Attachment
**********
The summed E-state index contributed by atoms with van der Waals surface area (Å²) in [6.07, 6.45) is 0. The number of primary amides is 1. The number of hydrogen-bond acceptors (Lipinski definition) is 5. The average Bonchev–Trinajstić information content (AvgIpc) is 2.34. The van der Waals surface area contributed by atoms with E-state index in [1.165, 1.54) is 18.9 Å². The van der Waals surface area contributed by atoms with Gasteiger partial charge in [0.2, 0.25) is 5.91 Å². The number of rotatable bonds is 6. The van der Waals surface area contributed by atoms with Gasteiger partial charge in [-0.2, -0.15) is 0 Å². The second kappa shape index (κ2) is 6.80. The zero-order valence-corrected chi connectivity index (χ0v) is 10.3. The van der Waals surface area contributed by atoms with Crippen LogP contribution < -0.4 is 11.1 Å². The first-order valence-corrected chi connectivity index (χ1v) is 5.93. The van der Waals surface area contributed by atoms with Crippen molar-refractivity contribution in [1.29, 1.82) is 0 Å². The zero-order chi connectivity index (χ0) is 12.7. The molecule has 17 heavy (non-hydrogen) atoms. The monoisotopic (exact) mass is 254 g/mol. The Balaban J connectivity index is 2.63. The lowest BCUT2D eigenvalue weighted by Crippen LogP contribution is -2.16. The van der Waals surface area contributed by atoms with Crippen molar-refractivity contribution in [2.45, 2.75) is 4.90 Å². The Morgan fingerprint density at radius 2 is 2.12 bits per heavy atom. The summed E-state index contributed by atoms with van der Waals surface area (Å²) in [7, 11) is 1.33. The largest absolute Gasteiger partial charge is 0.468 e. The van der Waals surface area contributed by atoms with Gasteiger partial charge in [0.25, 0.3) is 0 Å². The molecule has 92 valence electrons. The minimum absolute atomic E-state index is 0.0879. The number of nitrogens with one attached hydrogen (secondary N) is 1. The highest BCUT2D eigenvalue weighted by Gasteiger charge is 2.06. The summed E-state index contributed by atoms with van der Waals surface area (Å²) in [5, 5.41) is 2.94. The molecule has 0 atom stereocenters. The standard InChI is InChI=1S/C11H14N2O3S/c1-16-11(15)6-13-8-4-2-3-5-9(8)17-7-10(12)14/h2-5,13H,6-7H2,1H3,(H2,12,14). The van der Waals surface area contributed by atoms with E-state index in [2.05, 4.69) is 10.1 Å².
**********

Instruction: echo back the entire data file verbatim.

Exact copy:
The summed E-state index contributed by atoms with van der Waals surface area (Å²) in [6.07, 6.45) is 0. The number of primary amides is 1. The number of hydrogen-bond acceptors (Lipinski definition) is 5. The average Bonchev–Trinajstić information content (AvgIpc) is 2.34. The van der Waals surface area contributed by atoms with E-state index in [1.165, 1.54) is 18.9 Å². The van der Waals surface area contributed by atoms with Gasteiger partial charge in [0.2, 0.25) is 5.91 Å². The number of rotatable bonds is 6. The van der Waals surface area contributed by atoms with Gasteiger partial charge in [-0.2, -0.15) is 0 Å². The second kappa shape index (κ2) is 6.80. The zero-order valence-corrected chi connectivity index (χ0v) is 10.3. The van der Waals surface area contributed by atoms with Crippen LogP contribution < -0.4 is 11.1 Å². The first-order valence-corrected chi connectivity index (χ1v) is 5.93. The van der Waals surface area contributed by atoms with Crippen molar-refractivity contribution in [1.29, 1.82) is 0 Å². The zero-order chi connectivity index (χ0) is 12.7. The molecule has 17 heavy (non-hydrogen) atoms. The monoisotopic (exact) mass is 254 g/mol. The Balaban J connectivity index is 2.63. The lowest BCUT2D eigenvalue weighted by Crippen LogP contribution is -2.16. The van der Waals surface area contributed by atoms with Crippen molar-refractivity contribution in [2.45, 2.75) is 4.90 Å². The Morgan fingerprint density at radius 2 is 2.12 bits per heavy atom. The summed E-state index contributed by atoms with van der Waals surface area (Å²) in [7, 11) is 1.33. The largest absolute Gasteiger partial charge is 0.468 e. The van der Waals surface area contributed by atoms with Gasteiger partial charge in [0.25, 0.3) is 0 Å². The molecule has 92 valence electrons. The minimum absolute atomic E-state index is 0.0879. The number of nitrogens with one attached hydrogen (secondary N) is 1. The highest BCUT2D eigenvalue weighted by Gasteiger charge is 2.06. The summed E-state index contributed by atoms with van der Waals surface area (Å²) in [5, 5.41) is 2.94. The molecule has 0 atom stereocenters. The standard InChI is InChI=1S/C11H14N2O3S/c1-16-11(15)6-13-8-4-2-3-5-9(8)17-7-10(12)14/h2-5,13H,6-7H2,1H3,(H2,12,14). The van der Waals surface area contributed by atoms with E-state index in [2.05, 4.69) is 10.1 Å².